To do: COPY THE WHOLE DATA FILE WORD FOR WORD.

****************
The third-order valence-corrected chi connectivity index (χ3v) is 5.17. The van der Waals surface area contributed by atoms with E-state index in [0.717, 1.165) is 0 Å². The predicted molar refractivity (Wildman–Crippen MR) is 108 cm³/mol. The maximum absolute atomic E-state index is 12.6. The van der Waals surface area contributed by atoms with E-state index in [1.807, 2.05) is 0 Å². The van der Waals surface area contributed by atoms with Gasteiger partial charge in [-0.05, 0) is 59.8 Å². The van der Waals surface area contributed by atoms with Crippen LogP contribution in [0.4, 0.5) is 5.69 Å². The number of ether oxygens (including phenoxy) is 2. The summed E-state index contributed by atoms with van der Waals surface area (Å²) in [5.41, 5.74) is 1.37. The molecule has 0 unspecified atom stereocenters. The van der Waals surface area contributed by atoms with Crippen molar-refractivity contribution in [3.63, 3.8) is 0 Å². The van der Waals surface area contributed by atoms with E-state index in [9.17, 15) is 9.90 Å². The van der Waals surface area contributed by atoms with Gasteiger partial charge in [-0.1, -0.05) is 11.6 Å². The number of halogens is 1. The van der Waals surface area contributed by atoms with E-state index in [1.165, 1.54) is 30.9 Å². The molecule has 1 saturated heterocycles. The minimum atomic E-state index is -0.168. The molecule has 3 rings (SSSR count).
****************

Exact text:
The third-order valence-corrected chi connectivity index (χ3v) is 5.17. The van der Waals surface area contributed by atoms with E-state index in [0.717, 1.165) is 0 Å². The predicted molar refractivity (Wildman–Crippen MR) is 108 cm³/mol. The maximum absolute atomic E-state index is 12.6. The van der Waals surface area contributed by atoms with E-state index in [1.807, 2.05) is 0 Å². The van der Waals surface area contributed by atoms with Gasteiger partial charge in [-0.05, 0) is 59.8 Å². The van der Waals surface area contributed by atoms with Crippen LogP contribution in [0.4, 0.5) is 5.69 Å². The number of ether oxygens (including phenoxy) is 2. The summed E-state index contributed by atoms with van der Waals surface area (Å²) in [5.41, 5.74) is 1.37. The molecule has 0 unspecified atom stereocenters. The van der Waals surface area contributed by atoms with Crippen molar-refractivity contribution in [3.63, 3.8) is 0 Å². The van der Waals surface area contributed by atoms with E-state index in [9.17, 15) is 9.90 Å². The van der Waals surface area contributed by atoms with Gasteiger partial charge in [-0.1, -0.05) is 11.6 Å². The number of halogens is 1. The van der Waals surface area contributed by atoms with E-state index in [1.165, 1.54) is 30.9 Å². The molecule has 1 saturated heterocycles. The minimum atomic E-state index is -0.168. The molecule has 3 rings (SSSR count).